On the Spot: Following through with New Year’s resolutions

Lili Lomas

“New year new me.”


This phrase has become a mantra for many at Coppell High School as they begin 2018 by attempting to break their bad habits. However, for others, the start of a new year is not a symbol of renewal but of broken resolutions.


Here, students share their opinions on New Year’s resolutions with Coppell Student Media as well as whether or not they intend to follow through with one.


Isha Kondapalli, senior

Tanya Raghu

“It just depends on the commitment you have towards [your resolution]. You can say that you’re not going to eat sugar, you’re going to exercise every day but it depends on if you truly mean it to yourself and if you’re going to commit the time to it.”


Ashley Love, junior

Tanya Raghu

“I’m trying to do this but I’m not actually sure if it will work. I’m trying not to speak unless it’s needed because I talk too much and I say things that aren’t necessary. If I catch myself saying something that isn’t necessary, I’m trying to stop saying that. I don’t think [New Year’s resolutions] are very effective because most people stop doing them after like a month.”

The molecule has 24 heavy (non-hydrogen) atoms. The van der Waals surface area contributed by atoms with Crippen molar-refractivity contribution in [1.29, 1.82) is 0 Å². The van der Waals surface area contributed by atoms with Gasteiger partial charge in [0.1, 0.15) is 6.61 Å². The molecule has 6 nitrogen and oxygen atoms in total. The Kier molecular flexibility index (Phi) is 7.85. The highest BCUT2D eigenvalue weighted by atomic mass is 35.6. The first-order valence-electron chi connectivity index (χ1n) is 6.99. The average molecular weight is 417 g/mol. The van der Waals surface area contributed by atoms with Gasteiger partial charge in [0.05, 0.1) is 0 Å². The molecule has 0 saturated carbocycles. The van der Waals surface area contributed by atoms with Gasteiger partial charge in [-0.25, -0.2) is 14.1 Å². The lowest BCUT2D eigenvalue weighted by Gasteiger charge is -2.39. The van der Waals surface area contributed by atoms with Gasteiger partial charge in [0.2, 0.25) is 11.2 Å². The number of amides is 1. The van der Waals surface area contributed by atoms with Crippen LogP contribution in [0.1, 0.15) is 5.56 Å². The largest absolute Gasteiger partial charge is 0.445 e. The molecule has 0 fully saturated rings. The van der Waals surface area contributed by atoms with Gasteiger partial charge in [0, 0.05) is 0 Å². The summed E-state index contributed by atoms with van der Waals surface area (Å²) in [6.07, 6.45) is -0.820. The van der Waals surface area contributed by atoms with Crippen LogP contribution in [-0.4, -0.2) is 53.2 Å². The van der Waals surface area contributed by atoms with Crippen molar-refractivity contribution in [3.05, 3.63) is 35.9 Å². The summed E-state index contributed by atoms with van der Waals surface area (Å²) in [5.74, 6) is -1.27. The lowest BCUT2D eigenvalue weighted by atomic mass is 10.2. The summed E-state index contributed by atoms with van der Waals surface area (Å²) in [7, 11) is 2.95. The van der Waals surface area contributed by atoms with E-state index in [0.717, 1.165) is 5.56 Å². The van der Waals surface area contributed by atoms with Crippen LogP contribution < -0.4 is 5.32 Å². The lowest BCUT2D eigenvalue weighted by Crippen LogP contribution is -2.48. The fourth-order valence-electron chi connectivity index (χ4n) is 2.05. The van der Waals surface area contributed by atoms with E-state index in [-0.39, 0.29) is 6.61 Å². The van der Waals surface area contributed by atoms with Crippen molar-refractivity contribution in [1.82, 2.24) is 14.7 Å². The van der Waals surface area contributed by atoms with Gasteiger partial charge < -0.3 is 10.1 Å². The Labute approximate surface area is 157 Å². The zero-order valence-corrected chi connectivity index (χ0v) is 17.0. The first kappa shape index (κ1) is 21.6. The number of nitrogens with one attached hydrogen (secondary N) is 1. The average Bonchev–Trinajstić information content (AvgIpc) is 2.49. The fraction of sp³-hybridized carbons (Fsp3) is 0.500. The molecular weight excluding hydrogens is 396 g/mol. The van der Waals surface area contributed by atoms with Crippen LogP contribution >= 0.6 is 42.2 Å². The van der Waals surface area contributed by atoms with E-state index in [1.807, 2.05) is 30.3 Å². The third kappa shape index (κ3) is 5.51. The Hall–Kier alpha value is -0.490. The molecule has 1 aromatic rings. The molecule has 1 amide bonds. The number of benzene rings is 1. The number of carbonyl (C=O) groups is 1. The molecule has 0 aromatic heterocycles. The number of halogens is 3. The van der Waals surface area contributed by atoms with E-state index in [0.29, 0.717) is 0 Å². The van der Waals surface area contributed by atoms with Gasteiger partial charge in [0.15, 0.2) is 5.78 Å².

Grace Skinner, sophomore

Rylee Ferguson

“[New Year’s resolutions] can be helpful to motivate you but I don’t think they really benefit you that much. [People end up not following through with them] because it’s easy to falter and so if you don’t have anyone to help you then you won’t really succeed in it.”


Jeff Ye, senior

Rylee Ferguson

“One of my [New Year’s resolutions] is to read 25 pages of a book every day because I realized that I spend too much time on my phone and it’s become addictive. So every night before I go to sleep, I put my phone on a different table, away from my bed and I just get a book and I read that before I go to sleep. From now on, I’m going to keep charging my phone on a different table in my room, away from my bed and I’m always going to keep a book next to my nightstand.”


Brooke Lowrance, sophomore

Rylee Ferguson

“I never follow through so I don’t want to let myself down. People always set unreal expectations like ‘I’m going to eat healthy every meal every day’ but that never happens so they just get disappointed. Last year, I was ‘I’m going to eat healthier’ and then I got Whataburger the next day. I would say, choose a simple solution, like small things you can change, not drastic lifestyle changes.”